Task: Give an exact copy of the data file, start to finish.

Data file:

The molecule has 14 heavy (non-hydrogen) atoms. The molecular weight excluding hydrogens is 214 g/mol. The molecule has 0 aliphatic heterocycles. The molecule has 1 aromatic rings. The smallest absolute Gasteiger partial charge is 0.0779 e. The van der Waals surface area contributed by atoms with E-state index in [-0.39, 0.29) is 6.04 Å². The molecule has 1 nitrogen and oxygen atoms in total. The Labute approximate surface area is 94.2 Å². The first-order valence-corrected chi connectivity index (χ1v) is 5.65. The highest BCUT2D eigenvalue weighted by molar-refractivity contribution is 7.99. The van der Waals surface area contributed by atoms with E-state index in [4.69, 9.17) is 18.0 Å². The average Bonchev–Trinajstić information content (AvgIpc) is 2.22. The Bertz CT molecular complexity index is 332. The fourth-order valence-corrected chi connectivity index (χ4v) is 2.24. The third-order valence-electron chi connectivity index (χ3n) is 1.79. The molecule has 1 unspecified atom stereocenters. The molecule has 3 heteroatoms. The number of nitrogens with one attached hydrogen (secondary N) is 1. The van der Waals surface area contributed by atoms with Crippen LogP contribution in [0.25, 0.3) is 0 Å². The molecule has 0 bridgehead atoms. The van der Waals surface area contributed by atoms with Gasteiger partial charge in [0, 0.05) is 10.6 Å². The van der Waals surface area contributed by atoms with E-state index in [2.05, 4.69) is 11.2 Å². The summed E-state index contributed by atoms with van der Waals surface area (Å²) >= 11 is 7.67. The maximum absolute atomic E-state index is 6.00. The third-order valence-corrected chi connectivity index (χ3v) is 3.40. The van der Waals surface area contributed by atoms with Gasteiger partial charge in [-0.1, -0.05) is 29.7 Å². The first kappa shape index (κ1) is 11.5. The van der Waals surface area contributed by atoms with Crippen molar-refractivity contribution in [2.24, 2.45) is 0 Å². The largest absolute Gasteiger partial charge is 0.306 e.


The molecule has 14 heavy (non-hydrogen) atoms. The molecular weight excluding hydrogens is 214 g/mol. The molecule has 0 aliphatic heterocycles. The molecule has 1 aromatic rings. The smallest absolute Gasteiger partial charge is 0.0779 e. The van der Waals surface area contributed by atoms with E-state index in [-0.39, 0.29) is 6.04 Å². The molecule has 1 nitrogen and oxygen atoms in total. The Labute approximate surface area is 94.2 Å². The first-order valence-corrected chi connectivity index (χ1v) is 5.65. The highest BCUT2D eigenvalue weighted by molar-refractivity contribution is 7.99. The van der Waals surface area contributed by atoms with E-state index in [4.69, 9.17) is 18.0 Å². The average Bonchev–Trinajstić information content (AvgIpc) is 2.22. The Bertz CT molecular complexity index is 332. The fourth-order valence-corrected chi connectivity index (χ4v) is 2.24. The third-order valence-electron chi connectivity index (χ3n) is 1.79. The molecule has 1 unspecified atom stereocenters. The molecule has 3 heteroatoms. The number of nitrogens with one attached hydrogen (secondary N) is 1. The van der Waals surface area contributed by atoms with Crippen LogP contribution in [0.25, 0.3) is 0 Å². The molecule has 0 bridgehead atoms. The van der Waals surface area contributed by atoms with Gasteiger partial charge in [0, 0.05) is 10.6 Å². The van der Waals surface area contributed by atoms with E-state index in [2.05, 4.69) is 11.2 Å². The summed E-state index contributed by atoms with van der Waals surface area (Å²) >= 11 is 7.67. The maximum absolute atomic E-state index is 6.00. The third-order valence-corrected chi connectivity index (χ3v) is 3.40. The van der Waals surface area contributed by atoms with Gasteiger partial charge in [-0.1, -0.05) is 29.7 Å². The first kappa shape index (κ1) is 11.5. The van der Waals surface area contributed by atoms with Crippen molar-refractivity contribution in [2.24, 2.45) is 0 Å². The largest absolute Gasteiger partial charge is 0.306 e.